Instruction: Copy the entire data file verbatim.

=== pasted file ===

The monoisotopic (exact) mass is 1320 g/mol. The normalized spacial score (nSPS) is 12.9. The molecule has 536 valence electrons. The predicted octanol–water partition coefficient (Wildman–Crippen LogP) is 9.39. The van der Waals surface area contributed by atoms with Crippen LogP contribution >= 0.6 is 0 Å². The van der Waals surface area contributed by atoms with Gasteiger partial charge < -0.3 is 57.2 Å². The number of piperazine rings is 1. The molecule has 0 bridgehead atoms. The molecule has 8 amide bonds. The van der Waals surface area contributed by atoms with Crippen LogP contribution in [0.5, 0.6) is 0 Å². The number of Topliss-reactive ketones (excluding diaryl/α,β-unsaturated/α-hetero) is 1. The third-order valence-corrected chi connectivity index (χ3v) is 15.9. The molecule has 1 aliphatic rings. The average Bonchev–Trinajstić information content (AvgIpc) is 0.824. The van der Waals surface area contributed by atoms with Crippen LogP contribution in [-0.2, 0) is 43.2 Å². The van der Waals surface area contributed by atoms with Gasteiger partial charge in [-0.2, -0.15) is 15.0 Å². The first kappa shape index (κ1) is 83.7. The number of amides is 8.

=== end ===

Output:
The monoisotopic (exact) mass is 1320 g/mol. The normalized spacial score (nSPS) is 12.9. The molecule has 536 valence electrons. The predicted octanol–water partition coefficient (Wildman–Crippen LogP) is 9.39. The van der Waals surface area contributed by atoms with Crippen LogP contribution >= 0.6 is 0 Å². The van der Waals surface area contributed by atoms with Gasteiger partial charge < -0.3 is 57.2 Å². The number of piperazine rings is 1. The molecule has 0 bridgehead atoms. The molecule has 8 amide bonds. The van der Waals surface area contributed by atoms with Crippen LogP contribution in [0.5, 0.6) is 0 Å². The number of Topliss-reactive ketones (excluding diaryl/α,β-unsaturated/α-hetero) is 1. The third-order valence-corrected chi connectivity index (χ3v) is 15.9. The molecule has 1 aliphatic rings. The average Bonchev–Trinajstić information content (AvgIpc) is 0.824. The van der Waals surface area contributed by atoms with Crippen LogP contribution in [-0.2, 0) is 43.2 Å². The van der Waals surface area contributed by atoms with Gasteiger partial charge in [-0.2, -0.15) is 15.0 Å². The first kappa shape index (κ1) is 83.7. The number of amides is 8.